Tabbed browsing considered harmful
2002-07-02 01:00:00 UTC
mpt believes that Mozilla's tabbed browsing is a misfeature. I'm inclined to agree. I've used a number of tabbed interfaces and, once upon a time, I thought they were a good idea, but these days I avoid them like the plague.
The main problem I have with them is this: they only make sense when the task I'm performing requires only one application and that application is being used for only one task. This is a very rare occurence.
Browsers are a particularly good example of this. I use my browser for all sorts of different tasks. A fairly typical situation for me is to have a few windows open for leisurely browsing of a few blogs, a window or two of documentation for some API or other that I'm using in a program, and then maybe a few more for other miscellaneous tasks. Depending on what I'm doing, after a following a few links, the purpose of a window might've changed.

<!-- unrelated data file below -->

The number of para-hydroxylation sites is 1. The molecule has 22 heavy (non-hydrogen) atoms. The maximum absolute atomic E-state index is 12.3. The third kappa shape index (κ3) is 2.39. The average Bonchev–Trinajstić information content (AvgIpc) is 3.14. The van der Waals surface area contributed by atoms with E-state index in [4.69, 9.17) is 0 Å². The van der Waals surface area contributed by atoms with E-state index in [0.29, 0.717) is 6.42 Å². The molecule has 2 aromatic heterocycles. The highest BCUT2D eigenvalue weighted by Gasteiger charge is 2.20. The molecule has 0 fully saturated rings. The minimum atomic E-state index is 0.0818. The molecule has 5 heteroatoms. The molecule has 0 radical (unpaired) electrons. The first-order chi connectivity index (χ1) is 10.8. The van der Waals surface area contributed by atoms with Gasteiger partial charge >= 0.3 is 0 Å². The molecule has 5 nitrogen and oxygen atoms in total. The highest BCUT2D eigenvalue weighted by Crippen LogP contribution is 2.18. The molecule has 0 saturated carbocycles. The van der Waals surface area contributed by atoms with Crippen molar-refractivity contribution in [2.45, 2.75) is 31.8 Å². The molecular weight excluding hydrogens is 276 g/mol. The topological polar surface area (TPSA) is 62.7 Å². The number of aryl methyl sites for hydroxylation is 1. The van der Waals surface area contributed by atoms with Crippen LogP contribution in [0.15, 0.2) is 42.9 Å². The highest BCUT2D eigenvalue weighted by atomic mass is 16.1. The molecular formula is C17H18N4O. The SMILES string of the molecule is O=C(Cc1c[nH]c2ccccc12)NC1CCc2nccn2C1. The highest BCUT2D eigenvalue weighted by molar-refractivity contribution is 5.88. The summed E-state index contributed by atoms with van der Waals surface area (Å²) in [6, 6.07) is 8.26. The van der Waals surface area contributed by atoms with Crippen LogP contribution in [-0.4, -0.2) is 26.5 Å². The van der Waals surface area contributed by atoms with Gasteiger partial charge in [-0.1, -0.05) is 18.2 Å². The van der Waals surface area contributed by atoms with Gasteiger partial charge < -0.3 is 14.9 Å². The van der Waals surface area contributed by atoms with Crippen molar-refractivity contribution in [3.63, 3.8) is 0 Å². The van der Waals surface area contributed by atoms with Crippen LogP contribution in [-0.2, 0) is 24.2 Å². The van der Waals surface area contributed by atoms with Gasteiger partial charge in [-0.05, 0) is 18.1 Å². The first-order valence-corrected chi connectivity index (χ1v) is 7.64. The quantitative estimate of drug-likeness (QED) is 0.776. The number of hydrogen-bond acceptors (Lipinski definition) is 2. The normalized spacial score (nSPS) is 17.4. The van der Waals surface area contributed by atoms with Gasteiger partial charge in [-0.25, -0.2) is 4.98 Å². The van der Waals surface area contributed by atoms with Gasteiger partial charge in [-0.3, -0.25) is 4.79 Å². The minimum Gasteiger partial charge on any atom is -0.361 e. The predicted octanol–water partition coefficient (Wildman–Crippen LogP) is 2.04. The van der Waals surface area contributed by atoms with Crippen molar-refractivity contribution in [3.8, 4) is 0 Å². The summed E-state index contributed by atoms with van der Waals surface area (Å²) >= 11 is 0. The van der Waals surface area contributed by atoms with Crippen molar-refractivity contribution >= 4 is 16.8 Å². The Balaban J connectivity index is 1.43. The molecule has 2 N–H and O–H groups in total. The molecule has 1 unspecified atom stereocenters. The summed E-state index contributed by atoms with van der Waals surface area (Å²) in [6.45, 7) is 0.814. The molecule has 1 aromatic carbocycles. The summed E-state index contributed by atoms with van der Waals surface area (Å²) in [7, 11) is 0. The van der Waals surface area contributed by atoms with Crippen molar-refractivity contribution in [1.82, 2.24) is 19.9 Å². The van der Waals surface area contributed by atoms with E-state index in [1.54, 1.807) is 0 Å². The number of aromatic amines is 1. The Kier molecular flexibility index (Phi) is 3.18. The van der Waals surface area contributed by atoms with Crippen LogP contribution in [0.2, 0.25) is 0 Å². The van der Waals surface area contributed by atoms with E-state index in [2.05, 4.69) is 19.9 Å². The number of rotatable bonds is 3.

Using a tabbed interface in this way is just about bearable... until you start using virtual desktops. If I were using tabbed browsing with virtual desktops I'd find myself needing to split tabs out of one window and then reparent them in another. That would not be particularly efficient.
My other complaint is that tabbed UIs solve a non-existent problem... badly. We already have taskbars to solve the problem of switching between windows. Adding tabs to that means that we have to click on the application window in the taskbar and then bring the mouse up to the top of the screen (but not to the very top, so we can't take advantage of Fitts' law) to click on the tab.
The only argument for tabs is that they reduce the clutter in the taskbar. But there are far better ways of doing this. My favourite is to use virtual desktops (it's not perfect, but it's the best I know of). An alternative is to group entries in the taskbar by application, so that there is one button in the taskbar for each application and holding the mouse down on that button brings up a menu of all its windows.
In short, tabs are just a bad idea.
mpt also demonstrates very effectively that every feature has an associated cost, in terms of both development and usability, and that the cost of tabbed browsing is surprisingly high.